No doctor has ever prescribed a shirt to save a patient’s life. But on a family summer vacation in 2017, Rob Leibowitz wore a T-shirt while walking around Disney World that bore the phrase: “In Need of Kidney, O Positive.” After a picture was posted on Facebook, the story went viral, and a few months later, Leibowitz, who had been on the transplant list for several years, underwent a successful surgery to implant a kidney donated by a complete stranger. Although this story might be an anomaly, it made me wonder: can medicine and fashion intersect in other ways?


They might seem like as odd a combination as polka dots and plaid. Yet fashion, broadly defined, is already being considered in health care settings. For example the effect of hospital gowns on patients has been studied, and it should come as no surprise that many patients report feeling a loss of privacy, individuality and autonomy when putting on a gown. Furthermore, the hospital gown prompted patients to internalize the idea that they were unwell. In one of these studies, a patient said, “I would say that when the gown comes out there is something that psychologically goes ‘this is serious, I’m ill.’”

As a result of such criticism, designers ranging from students at Parsons School of Design to Diane von Furstenberg have rethought what a patient gown could look like. Such redesigns have not been widely adopted by hospitals yet, perhaps because the gowns have to be cheap, easy to manufacture and easily washable. However, even if they’re only available to people who will be spending considerable time in the hospital, gowns in different sizes and colors might help give these patients a feeling of control and agency—especially when so much is out of their control.

In fact, creative solutions to patient gowns have already been shown to have positive effects in clinical settings. At Weill Cornell, young patients undergoing MRI scans were given an “MRI-am-a-Hero” kit to explain the procedure and make the experience feel like part of a superhero adventure. Among other activities, patients could choose shorts and a T-shirt with superhero emblems to wear inside the machine. When studying the program, researchers found that the kit decreased the percentage of pediatric MRI cases that needed sedation by more than five percentage points—showing the potentially transformative nature of hospital attire.

The association of garments with illness could be one of the reasons why, in many Western countries, few people wore facemasks before the pandemic to protect themselves from respiratory illnesses such as the H1N1 influenza. Just as a patient gown has been associated with being ill, wearing a face mask in public was associated with being diseased and even dangerous.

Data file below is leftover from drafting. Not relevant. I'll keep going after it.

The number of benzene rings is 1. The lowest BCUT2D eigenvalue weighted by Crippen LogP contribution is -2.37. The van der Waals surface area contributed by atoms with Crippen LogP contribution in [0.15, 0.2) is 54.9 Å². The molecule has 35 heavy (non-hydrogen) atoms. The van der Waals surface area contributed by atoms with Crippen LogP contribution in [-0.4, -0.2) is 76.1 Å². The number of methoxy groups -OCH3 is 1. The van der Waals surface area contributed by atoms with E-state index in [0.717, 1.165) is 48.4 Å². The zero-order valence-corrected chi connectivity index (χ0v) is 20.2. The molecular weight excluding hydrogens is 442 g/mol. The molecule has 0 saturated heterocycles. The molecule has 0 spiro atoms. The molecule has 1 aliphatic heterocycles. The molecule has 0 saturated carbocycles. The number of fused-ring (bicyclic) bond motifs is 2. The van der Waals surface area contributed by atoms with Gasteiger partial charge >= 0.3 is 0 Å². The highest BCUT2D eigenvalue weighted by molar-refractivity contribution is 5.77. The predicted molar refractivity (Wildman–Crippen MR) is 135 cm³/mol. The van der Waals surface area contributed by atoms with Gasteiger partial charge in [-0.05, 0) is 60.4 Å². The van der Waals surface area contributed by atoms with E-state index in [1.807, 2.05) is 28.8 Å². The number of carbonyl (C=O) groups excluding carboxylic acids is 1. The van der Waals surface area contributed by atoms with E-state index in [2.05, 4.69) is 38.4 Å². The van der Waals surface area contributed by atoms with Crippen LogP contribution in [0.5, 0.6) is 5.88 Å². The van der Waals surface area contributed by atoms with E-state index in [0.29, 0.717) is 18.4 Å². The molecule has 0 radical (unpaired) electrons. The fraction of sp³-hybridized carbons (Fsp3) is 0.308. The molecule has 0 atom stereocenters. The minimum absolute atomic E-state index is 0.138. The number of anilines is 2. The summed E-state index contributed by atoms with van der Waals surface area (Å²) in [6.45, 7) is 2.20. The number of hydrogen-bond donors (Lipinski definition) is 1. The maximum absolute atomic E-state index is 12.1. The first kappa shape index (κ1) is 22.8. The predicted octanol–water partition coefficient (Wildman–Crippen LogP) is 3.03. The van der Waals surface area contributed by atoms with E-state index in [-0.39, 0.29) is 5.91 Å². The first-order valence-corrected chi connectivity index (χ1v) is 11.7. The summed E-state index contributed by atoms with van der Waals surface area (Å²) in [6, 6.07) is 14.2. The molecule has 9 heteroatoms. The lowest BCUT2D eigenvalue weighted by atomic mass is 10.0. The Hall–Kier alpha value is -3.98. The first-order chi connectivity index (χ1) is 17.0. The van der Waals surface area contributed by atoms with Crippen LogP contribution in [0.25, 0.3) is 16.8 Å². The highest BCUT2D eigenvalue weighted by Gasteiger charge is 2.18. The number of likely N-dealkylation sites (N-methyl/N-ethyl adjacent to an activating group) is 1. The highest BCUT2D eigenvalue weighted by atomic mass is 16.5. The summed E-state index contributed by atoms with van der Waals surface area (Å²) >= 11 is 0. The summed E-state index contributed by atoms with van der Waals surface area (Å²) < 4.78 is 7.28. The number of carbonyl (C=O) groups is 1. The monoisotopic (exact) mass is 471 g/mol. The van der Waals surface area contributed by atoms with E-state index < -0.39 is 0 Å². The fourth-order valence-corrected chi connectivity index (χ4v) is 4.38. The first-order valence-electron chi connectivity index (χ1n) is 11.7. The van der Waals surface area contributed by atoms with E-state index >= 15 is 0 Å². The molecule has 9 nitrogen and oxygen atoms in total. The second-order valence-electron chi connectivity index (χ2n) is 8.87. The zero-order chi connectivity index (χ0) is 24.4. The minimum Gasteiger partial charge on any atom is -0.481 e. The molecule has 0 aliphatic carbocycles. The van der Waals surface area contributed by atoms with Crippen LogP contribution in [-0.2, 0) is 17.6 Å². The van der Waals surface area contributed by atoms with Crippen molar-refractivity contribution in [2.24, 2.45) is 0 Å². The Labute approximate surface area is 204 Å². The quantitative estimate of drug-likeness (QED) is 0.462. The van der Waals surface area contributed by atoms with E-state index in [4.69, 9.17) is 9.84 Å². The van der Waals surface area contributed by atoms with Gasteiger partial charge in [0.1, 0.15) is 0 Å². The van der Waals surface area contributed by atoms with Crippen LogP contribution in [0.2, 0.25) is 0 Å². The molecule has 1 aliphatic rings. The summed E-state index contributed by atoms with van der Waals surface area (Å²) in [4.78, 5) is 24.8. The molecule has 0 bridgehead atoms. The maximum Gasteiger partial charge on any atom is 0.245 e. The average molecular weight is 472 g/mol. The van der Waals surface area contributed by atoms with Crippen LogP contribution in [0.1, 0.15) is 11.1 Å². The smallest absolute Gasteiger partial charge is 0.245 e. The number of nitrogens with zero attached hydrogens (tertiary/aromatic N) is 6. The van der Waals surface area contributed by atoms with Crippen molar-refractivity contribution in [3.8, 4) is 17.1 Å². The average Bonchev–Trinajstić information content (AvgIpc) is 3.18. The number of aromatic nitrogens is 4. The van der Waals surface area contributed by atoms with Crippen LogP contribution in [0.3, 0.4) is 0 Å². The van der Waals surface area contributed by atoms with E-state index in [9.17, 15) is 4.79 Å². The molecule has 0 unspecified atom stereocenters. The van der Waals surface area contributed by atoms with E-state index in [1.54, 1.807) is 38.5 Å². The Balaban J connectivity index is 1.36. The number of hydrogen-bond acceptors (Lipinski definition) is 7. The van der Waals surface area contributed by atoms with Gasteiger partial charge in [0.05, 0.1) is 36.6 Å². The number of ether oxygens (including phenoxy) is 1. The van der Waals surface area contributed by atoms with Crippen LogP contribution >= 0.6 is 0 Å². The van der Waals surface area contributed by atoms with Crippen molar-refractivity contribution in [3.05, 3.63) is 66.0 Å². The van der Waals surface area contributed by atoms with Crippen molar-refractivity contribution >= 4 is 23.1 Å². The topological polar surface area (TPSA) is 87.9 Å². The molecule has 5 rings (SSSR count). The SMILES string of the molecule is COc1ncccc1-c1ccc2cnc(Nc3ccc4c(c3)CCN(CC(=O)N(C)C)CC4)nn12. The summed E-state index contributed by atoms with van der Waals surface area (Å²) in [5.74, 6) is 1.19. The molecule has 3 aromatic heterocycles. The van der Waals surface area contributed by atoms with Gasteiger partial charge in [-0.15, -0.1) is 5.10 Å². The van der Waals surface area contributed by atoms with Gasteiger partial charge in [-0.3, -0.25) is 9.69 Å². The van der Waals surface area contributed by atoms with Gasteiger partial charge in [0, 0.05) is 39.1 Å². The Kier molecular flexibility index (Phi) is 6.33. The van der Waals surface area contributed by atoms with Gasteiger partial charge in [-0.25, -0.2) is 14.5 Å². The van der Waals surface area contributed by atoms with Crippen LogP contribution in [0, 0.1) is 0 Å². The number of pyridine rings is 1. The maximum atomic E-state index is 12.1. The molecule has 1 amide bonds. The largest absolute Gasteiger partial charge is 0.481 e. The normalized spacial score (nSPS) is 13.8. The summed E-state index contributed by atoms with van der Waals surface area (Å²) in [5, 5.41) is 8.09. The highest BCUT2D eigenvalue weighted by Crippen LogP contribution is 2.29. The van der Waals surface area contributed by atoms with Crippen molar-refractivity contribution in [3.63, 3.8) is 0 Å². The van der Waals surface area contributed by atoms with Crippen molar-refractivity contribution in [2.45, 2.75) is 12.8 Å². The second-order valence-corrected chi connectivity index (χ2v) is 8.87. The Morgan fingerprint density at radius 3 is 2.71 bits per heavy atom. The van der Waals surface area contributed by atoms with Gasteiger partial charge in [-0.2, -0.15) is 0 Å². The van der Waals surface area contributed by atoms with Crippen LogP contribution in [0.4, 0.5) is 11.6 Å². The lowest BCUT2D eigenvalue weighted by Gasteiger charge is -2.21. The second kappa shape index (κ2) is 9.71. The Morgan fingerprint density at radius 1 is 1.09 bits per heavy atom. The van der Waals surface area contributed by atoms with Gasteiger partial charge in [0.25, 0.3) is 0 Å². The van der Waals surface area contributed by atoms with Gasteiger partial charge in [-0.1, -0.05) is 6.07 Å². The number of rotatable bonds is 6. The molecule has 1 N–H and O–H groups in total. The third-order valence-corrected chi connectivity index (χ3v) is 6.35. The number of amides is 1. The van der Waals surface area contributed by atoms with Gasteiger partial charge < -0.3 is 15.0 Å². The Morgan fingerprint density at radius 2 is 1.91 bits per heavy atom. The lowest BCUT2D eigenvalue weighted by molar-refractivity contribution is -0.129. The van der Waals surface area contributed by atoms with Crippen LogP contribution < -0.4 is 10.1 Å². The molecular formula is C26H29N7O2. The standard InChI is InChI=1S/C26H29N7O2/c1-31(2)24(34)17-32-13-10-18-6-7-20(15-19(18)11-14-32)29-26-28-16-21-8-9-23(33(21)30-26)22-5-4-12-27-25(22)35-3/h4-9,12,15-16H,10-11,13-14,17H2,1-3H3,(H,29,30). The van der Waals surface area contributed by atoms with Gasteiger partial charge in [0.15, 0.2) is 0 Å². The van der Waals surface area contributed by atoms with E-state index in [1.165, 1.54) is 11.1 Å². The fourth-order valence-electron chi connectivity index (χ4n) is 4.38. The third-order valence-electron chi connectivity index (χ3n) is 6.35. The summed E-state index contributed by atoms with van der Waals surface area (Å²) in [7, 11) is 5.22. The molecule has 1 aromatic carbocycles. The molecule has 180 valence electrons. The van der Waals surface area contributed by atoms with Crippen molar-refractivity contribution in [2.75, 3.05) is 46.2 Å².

Today, by contrast, they’re increasingly seen as a fashion accessory—and while that might seem like an attempt by retailers to profit from the COVID crisis, there are potential benefits to this perspective. In an interview with NPR, for example, fashion historian Valerie Steele said that “fashionizing masks is a good way to normalize them and to say that you don't need to be scared.” That view is supported by research in the Journal of Hospital Infection, which points out that “Interestingly, young Korean pop singers made the wearing of face masks fashionable,” which might help explain why the incidence of COVID-19 has been so low in South Korea.

Fashion is also addressing the needs of the differently abled in the form of so-called “adaptive fashion,” designed to allow a person to easily dress him/herself stylishly. The beauty of adaptive fashion lies not only in its functionality but also in the effect it can have on the wearer’s self-esteem. The lack of appropriate clothing has discouraged people with mobility impairments from going to events such as school dances, job interviews and funerals.

Along with companies like Target and Zappos, one of the most successful brands to create an adaptive line has been Tommy Hilfiger, whose distinctive prints and colors now appear on clothing with features like one-handed zippers and magnetic buttons for people who have dexterity impairments; tagless and flat seams for people who have sensory sensitivity; and pants with higher backs and easy closures for people who use wheelchairs (try putting on or taking off a pair of jeans while sitting and you’ll realize how difficult this is).

The research is persuasive, but my own experience also has shown me the value of thinking about how important fashion can be in settings where it has traditionally been ignored. A few years ago, I was working on a clinical study that aimed to understand how patients could find potential kidney donors through social networks. Inspired by the “Disney Dad,” one of the first things we did when we met the study participants was to hand them a T-shirt with the transplant center’s phone number on it. I later found out several of them had already created their own custom shirts. As I got to know the people in the study, I remember asking one woman about her shirt, which was pale pink with “Help Me Find a Kidney” on the front and a picture of her and her family printed on the back. “Every time I put it on,” she explained, “I am reminded that there is still hope.”